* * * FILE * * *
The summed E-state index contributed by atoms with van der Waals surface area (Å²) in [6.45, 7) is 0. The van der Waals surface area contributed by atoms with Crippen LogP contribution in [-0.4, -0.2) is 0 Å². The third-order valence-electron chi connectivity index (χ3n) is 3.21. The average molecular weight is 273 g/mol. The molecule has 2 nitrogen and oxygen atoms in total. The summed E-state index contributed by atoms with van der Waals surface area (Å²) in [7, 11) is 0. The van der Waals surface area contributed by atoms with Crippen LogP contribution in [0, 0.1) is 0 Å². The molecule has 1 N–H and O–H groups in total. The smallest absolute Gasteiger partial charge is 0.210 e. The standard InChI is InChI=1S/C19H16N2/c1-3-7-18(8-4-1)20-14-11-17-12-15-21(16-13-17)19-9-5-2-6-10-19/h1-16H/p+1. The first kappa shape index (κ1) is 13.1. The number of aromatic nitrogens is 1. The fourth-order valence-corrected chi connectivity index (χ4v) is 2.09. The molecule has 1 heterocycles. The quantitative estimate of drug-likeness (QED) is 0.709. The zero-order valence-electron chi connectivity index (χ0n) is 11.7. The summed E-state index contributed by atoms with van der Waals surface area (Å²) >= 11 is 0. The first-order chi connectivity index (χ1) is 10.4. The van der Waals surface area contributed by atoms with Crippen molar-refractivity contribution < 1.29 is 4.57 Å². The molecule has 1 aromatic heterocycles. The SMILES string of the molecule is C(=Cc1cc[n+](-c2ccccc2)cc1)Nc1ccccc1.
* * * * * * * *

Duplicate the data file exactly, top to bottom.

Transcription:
The summed E-state index contributed by atoms with van der Waals surface area (Å²) in [6.45, 7) is 0. The van der Waals surface area contributed by atoms with Crippen LogP contribution in [-0.4, -0.2) is 0 Å². The third-order valence-electron chi connectivity index (χ3n) is 3.21. The average molecular weight is 273 g/mol. The molecule has 2 nitrogen and oxygen atoms in total. The summed E-state index contributed by atoms with van der Waals surface area (Å²) in [7, 11) is 0. The van der Waals surface area contributed by atoms with Crippen LogP contribution in [0, 0.1) is 0 Å². The molecule has 1 N–H and O–H groups in total. The smallest absolute Gasteiger partial charge is 0.210 e. The standard InChI is InChI=1S/C19H16N2/c1-3-7-18(8-4-1)20-14-11-17-12-15-21(16-13-17)19-9-5-2-6-10-19/h1-16H/p+1. The first kappa shape index (κ1) is 13.1. The number of aromatic nitrogens is 1. The fourth-order valence-corrected chi connectivity index (χ4v) is 2.09. The molecule has 1 heterocycles. The quantitative estimate of drug-likeness (QED) is 0.709. The zero-order valence-electron chi connectivity index (χ0n) is 11.7. The summed E-state index contributed by atoms with van der Waals surface area (Å²) >= 11 is 0. The first-order chi connectivity index (χ1) is 10.4. The van der Waals surface area contributed by atoms with Crippen molar-refractivity contribution < 1.29 is 4.57 Å². The molecule has 1 aromatic heterocycles. The SMILES string of the molecule is C(=Cc1cc[n+](-c2ccccc2)cc1)Nc1ccccc1.